At the moment the Australian population appears to be scared of their own skin… deathly afraid of covid, plenty of vaccinated people in their 20’s and 30’s are terribly scared of catching it despite vaccines being highly, highly efficacious at reducing severe illness.

It appears very easy to sway/manipulate public opinion over here.

More than this, the federal government shot itself in the foot by promoting a campaign of what I consider fear mongering over astrazenica. Astrazeneca is a relatively safe and very effective vaccine. The risk of death from clotting after taking the shot is roughly less than that of a woman using hormonal contraceptives. Statistically one is more likely to die driving their car as opposed to taking astrazenica.

But Australia doesn’t have a no fault clause for astrazenica, the worry was people would sue and therefore the vaccine was “restricted” to only those above the age of fifty. Then ATAGI came out and said “only above sixty”. I use quotation marks for “restricted” as someone could still go to their GP and request to be given astrazenica, this is what I did. Most patients received a bit of pushback as no GP wants to be help accountable in the rare instance complications develop.

Now every media outlet was reporting any case of astrazenica mediated complications, the problem was we only had astrazenica and a TINY amount of Pfizer, with more due to arrive from now through to the end of the year. Notwithstanding the federal and state governments are all quiet about Pfizer/myocarditis… ALL vaccines have very rare and potentially serious complications, Astrazenica just happens to perhaps harbour a slightly higher risk than some other contemporary vaccines; but the risk is still relatively minuscule in scale.

Now we have covid, young adults my age are refusing to get astrazenica because “they’ll get a vaccine at the end of the year” but they’re willing to smoke, vape, binge drink, pop untested random pills and more. The poor risk assessment capabilities within my demographic astound me. Vaccine timeframes are being booked up fast, even if you can only book a slot in September it’s better to do that as opposed to needing to wait until January. I wouldn’t be surprised if vaccine incentives start up at some point. You don’t want to be the one missing every AFL game/concert/public event because you aren’t vaccinated…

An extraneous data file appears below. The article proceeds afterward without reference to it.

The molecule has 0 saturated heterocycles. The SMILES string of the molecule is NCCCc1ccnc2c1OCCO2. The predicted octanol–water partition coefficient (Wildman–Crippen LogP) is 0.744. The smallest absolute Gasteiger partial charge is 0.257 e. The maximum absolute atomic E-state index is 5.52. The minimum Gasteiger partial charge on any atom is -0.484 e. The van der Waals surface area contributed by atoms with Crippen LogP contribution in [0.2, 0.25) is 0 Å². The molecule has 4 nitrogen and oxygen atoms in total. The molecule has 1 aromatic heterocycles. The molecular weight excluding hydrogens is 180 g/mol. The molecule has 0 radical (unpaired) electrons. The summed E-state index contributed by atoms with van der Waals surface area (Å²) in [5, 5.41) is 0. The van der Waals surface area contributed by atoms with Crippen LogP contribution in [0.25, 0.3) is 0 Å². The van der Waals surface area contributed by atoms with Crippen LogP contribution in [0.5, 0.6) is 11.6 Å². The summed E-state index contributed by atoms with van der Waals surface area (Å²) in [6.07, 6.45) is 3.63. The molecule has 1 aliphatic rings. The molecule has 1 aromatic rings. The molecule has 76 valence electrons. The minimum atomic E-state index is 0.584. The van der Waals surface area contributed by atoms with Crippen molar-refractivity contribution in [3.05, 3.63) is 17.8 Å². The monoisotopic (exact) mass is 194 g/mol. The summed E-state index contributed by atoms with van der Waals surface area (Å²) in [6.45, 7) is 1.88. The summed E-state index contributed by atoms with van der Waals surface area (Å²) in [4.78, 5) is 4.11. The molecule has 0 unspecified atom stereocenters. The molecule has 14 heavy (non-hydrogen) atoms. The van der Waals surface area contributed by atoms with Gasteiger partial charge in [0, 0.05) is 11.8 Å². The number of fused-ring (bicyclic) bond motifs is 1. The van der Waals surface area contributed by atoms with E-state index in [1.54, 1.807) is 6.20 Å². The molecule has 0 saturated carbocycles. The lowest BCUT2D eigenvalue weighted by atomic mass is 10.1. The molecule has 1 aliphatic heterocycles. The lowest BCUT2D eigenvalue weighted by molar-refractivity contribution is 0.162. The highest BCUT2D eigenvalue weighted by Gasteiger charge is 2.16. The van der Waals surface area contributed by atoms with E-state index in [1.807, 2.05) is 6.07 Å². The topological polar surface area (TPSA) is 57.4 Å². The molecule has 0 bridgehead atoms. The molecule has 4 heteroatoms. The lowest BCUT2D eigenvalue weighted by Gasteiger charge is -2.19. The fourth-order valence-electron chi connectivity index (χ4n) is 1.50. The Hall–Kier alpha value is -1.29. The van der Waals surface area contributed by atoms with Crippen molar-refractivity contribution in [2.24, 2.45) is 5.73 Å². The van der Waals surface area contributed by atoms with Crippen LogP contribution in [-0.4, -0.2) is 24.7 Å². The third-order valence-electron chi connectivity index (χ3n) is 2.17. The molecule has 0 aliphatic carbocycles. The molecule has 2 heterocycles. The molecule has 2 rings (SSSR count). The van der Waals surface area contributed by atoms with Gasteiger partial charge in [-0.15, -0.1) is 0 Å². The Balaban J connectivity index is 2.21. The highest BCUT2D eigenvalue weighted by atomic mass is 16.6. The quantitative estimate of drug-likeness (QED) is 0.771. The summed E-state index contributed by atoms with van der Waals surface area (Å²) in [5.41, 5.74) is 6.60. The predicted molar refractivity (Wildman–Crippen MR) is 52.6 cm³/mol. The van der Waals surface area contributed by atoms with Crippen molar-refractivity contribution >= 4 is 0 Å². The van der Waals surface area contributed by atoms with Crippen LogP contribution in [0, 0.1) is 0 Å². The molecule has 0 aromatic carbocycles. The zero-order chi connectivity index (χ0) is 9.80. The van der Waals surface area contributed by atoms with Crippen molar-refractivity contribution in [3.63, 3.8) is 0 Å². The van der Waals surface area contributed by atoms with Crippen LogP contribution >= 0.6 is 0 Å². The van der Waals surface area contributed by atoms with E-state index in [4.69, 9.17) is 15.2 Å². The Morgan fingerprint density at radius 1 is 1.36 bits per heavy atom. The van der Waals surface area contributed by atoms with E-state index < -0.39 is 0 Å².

When covid broke out again the PM of Aus made a statement signifying all young people can and should check with their GP’s as to whether astrazenica would be appropriate for them. As a result ATAGI came out and said “no, too risky” and the Queensland premier made the horrendous choice of publicly talking about how she can’t condone the advice for the event a young adult has a clotting event.

As a result mass vaccine hesitancy has developed, with around 30% not planning to receive a vaccination. Blood clots/myocarditis associated with Pfizer = fine but astrazenica was the big bad wolf. Initial targets would have had international travel back on the map by the end of this year, now we are looking at lockdowns until the end of this year

I’d vote for Anthony Albanese but he’s stated his plan to open up Australia revolves around our ability to locally produce mRNA vaccines. An early timeframe for that is 2023… nooooopppe

1 Like